Sixty-one years ago yesterday, five men lost their lives on a stretch of sand on the Curaray River in Ecuador. Had they not lost their lives, it’s unlikely you’d know the names of Jim Elliot, Nate Saint, Ed McCully, Pete Fleming and Roger Youderian. Instead, their act of sacrifice to reach the Waodani Indians with the gospel resonated around the world and inspired future generations of missionaries.
Growing up, this story was an intimate part of my life, yet I had no idea how far-reaching it was. You see, my father was among those inspired by the five martyrs, particularly Nate Saint. This led to life-long mission work.
My parents joined Mission Aviation Fellowship (Nate Saint’s sending mission) and were assigned to work in Shell, Ecuador in 1978. They lived in Nate Saint’s jungle house, the place where the men and women prayed and pondered their mission to the Waodani for weeks before setting out, and where the wives anxiously gathered around the radio at 4:30 p.m. on Jan. 8, 1956, hoping for word from their loved ones.
In 1979, my parents brought me home from the hospital to that same Saint house. For the next 12 years, as I played on the hill outside the hangar, I saw Waodani women brought by airplane for treatment at the mission hospital, I watched as Waodani teenagers arrived by air to be discipled by church planters and I saw Bible translators, working on a Waodani translation of the New Testament, travel by plane to their communities.
Two weeks ago, my family and I traveled back to Shell and stayed in that same Saint house, which is now a mini-museum, event space and guest house. It was encouraging to witness that the work that began after the five men lost their lives continues today. Two generations later, there is an established, Waodani-led church. They now have the New Testament in their language. The group has sent missionaries to reach other Waodani as well as neighboring indigenous groups. Several have attended Bible schools. Some family friends continue to aid the Waodani to develop job skills and provide discipleship.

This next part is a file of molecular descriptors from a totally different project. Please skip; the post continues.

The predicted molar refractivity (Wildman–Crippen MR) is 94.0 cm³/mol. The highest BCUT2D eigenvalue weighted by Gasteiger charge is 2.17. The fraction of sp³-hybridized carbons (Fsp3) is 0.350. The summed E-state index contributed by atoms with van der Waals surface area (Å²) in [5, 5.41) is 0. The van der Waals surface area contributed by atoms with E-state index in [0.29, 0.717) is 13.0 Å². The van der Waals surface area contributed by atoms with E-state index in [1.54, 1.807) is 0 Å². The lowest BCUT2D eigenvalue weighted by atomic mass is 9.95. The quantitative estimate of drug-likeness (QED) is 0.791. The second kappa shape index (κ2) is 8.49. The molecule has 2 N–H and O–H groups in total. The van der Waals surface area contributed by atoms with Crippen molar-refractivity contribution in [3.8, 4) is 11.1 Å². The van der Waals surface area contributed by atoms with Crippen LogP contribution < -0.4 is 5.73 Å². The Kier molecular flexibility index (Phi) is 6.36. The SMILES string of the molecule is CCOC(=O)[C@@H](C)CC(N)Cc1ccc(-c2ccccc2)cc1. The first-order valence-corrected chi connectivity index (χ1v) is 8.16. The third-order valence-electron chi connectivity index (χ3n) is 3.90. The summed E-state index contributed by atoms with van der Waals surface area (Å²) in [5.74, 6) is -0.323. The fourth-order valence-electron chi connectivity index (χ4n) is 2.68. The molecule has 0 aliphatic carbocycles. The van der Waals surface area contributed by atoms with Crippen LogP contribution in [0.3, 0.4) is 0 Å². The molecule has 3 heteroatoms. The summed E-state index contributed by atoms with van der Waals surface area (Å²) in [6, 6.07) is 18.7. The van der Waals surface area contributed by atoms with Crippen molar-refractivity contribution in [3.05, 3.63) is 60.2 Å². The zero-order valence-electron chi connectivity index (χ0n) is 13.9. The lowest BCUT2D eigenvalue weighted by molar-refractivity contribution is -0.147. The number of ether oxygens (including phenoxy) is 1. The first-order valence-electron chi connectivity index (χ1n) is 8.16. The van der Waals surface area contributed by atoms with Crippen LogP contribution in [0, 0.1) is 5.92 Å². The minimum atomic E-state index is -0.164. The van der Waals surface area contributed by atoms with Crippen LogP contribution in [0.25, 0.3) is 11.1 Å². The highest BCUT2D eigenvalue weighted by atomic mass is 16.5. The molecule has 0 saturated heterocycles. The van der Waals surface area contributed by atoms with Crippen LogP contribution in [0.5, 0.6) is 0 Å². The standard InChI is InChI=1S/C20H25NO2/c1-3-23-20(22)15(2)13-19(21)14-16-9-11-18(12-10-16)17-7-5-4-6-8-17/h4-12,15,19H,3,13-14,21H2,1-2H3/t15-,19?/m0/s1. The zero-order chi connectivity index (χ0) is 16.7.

But today there are some concerning developments: a group of Waodani who rejected the gospel and live in isolation are threatening violence against the others again. This could trigger a return to the repeated revenge killings that nearly decimated the tribe 60 years ago. Will you pray for the young, Waodani church leaders who are opposed to this violence and who are encouraging their people to continue to follow “God’s carvings?” And pray that the Good News will reach the hearts of those threatening violence.
The story of the five men’s life and death is told in The Torchlighters: The Story of Jim Elliot. This children’s DVD also includes an adult-oriented documentary.
Dory P and her husband both work for VOM. Dory grew up calling Nate Saint’s sister “Aunt Rachel” and Jim Elliot’s widow “Aunt Betty.” She didn’t know they were celebrities in Christian circles until she attended Wheaton College, alma mater of three of the men killed.